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Rapid Identification and Management of Clostridioides difficile in the Emergency Department


PCR offers a faster alternative for pathogen identification, potentially improving patient outcomes. The rapid turnaround time for PCR results, particularly in detecting Clostridioides difficile (CDI), facilitates the timely initiation of appropriate antibiotic therapy. Early identification of acute gastroenteritis (AGE) pathogens is crucial for managing patients effectively in the emergency department (ED). This study supports using PCR as an effective tool in managing AGE in the emergency department setting, with a notable impact on treating elderly patients and those affected by clinically significant infections.

The most frequently identified pathogen was C difficile, found in 20 patients (15%). Of those testing positive for C difficile, 14 were aged over 65 years. 17 out of the 20 C difficile-positive patients (85%) were diagnosed with a clinically relevant infection, receiving treatment with antibiotics, predominantly oral vancomycin, within a median time of 11.37 hours after ED admission.

“According to international guidelines, the diagnosis of CDI was based on the criteria of a positive laboratory test in the presence of diarrhea and/or pseudomembranous colitis, taking into account additional parameters such as fever, elevated white blood cell (WBC) count, and a 50% increase in serum creatinine level,” according to investigators. “In 3 patients (15%), including 2 children, the positive PCR result was not clinically relevant due to the absence of characteristic symptoms or symptoms of other causes. 11 patients (55%) were diagnosed with CDI for the first time.”

3 Key Takeaways

  1. Using PCR testing, specifically, is shown to significantly speed up the process of identifying pathogens, including CDI which is critical for initiating the appropriate treatment as soon as possible.
  2. The research underscores the efficiency of PCR testing over traditional culture methods, with a notable reduction in the time to report results (6.17 hours for PCR vs. 57.28 hours for culture).
  3. The study indicates that prompt identification of CDI via PCR can lead to immediate treatment decisions and infection control measures, such as isolation and adherence to hygiene practices, thus preventing the spread of infections and the development of severe disease.

Researchers conducted a retrospective analysis of data from 133 patients who presented to the ED with symptoms of AGE and underwent testing using the BD MAX automated PCR system. The criteria for inclusion involved patients presenting with symptoms suggestive of AGE who were tested for bacterial and viral pathogens using PCR. The time to result for PCR and traditional culture methods was recorded, and the types of pathogens were identified and the subsequent management of patients with positive test results.

Out of 133 patients analyzed, 56 (42%) tested positive for at least one bacterial or viral pathogen via PCR. The median time to report PCR results was significantly shorter at 6.17 hours, compared to 57.28 hours for culture results for bacterial pathogens.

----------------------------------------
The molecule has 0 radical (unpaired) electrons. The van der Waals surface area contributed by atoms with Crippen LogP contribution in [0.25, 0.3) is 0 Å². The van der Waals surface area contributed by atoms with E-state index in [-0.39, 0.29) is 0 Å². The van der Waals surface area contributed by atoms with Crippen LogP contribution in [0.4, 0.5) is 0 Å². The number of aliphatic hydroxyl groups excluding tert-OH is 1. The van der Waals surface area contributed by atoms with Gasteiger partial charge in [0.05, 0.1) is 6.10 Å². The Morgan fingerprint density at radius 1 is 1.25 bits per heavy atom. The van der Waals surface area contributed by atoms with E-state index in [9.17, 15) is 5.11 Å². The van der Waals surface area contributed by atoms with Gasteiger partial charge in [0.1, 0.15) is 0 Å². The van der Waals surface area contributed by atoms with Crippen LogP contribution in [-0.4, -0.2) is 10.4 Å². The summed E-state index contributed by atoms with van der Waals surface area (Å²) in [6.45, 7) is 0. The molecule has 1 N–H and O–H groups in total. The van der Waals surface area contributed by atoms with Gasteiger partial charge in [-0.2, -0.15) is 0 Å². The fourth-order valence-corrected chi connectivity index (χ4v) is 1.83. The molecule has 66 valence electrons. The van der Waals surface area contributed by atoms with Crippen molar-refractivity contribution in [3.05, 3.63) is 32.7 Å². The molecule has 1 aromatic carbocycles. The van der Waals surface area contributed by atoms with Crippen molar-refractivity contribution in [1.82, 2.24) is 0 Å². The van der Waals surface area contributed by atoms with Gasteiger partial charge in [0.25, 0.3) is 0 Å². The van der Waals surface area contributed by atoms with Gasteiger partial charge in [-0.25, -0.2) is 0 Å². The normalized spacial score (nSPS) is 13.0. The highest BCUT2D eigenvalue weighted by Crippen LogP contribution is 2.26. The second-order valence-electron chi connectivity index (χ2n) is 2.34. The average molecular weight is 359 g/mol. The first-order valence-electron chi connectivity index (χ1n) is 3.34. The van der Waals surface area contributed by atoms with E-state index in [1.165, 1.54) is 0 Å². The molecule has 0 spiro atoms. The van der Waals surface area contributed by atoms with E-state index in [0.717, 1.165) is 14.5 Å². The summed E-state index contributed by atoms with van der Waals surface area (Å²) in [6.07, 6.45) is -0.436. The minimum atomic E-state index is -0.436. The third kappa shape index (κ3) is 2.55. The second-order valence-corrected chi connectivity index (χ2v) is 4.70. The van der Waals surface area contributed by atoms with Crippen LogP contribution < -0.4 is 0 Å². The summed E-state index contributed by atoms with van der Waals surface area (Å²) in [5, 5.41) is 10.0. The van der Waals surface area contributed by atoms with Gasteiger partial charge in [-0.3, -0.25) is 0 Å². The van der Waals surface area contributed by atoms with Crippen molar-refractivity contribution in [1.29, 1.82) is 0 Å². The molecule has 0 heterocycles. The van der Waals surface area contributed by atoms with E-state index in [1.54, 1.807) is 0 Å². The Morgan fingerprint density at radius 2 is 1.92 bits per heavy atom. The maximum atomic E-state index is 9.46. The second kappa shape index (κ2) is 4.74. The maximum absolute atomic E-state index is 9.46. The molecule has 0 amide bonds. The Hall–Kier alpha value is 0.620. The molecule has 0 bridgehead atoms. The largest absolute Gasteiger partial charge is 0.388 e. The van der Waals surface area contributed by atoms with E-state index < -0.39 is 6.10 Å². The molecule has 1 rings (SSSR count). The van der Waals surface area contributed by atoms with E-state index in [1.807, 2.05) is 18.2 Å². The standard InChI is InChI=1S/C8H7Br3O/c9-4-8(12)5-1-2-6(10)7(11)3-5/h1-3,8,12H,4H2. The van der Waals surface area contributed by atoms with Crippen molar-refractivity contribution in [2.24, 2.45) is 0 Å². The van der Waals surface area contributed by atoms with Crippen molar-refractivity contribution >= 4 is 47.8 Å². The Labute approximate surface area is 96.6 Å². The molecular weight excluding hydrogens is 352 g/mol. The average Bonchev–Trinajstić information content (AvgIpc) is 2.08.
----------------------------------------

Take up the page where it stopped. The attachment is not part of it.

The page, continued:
“The decision was made to include C difficile in the PCR panel as a one-step testing strategy to reduce the workload and spare time. C difficile testing is not routinely recommended for children as standard diagnostics but was included in this study to simplify the workflow,” according to investigators. “The ED is critical for the early identification of CDI in patients presenting with AGE. Reassessment of admitted patients in the following days may not be the optimal method for CDI diagnosis and the timely initiation of antibiotic treatment to prevent the development of severe or fulminant disease.”

Important highlights include that vancomycin was administered before receiving PCR results in multiple instances. Additionally, 1 patient hospitalized with a positive C difficile result was not isolated according to guidelines. For the remaining patients, the median isolation duration was 182.33 hours (IQR 140.44–235), while the median duration of hospital stay was 193.98 hours (IQR 143.06–264.16). There were no fulminant CDI cases reported in this study.

In summary, this research demonstrates that PCR testing for emergency department patients with AGE significantly enhances early identification of CDI among the elderly. Given that CDI can lead to serious illness, increased mortality, and likelihood of hospital readmission, especially in older patients with preexisting conditions, diagnosing C difficile based on PCR testing, when clinical symptoms are present, is sufficient for treatment decisions. Furthermore, prompt communication of positive PCR findings can also increase awareness regarding hygiene practices and encourage adherence to specific infection control measures.

Reference

1. Iffland A, Zechel M, Lewejohann J. Edel B, Hagel S, et al. Experience with PCR Testing for Enteric Bacteria and Viruses of Emergency Department Patients with Acute Gastroenteritis: Are There Implications for the Early Treatment of Clostridioides difficile Infection? Antibiotics. Published March 6, 2024. Accessed March 20, 2024. doi: https://doi.org/10.3390/antibiotics13030243



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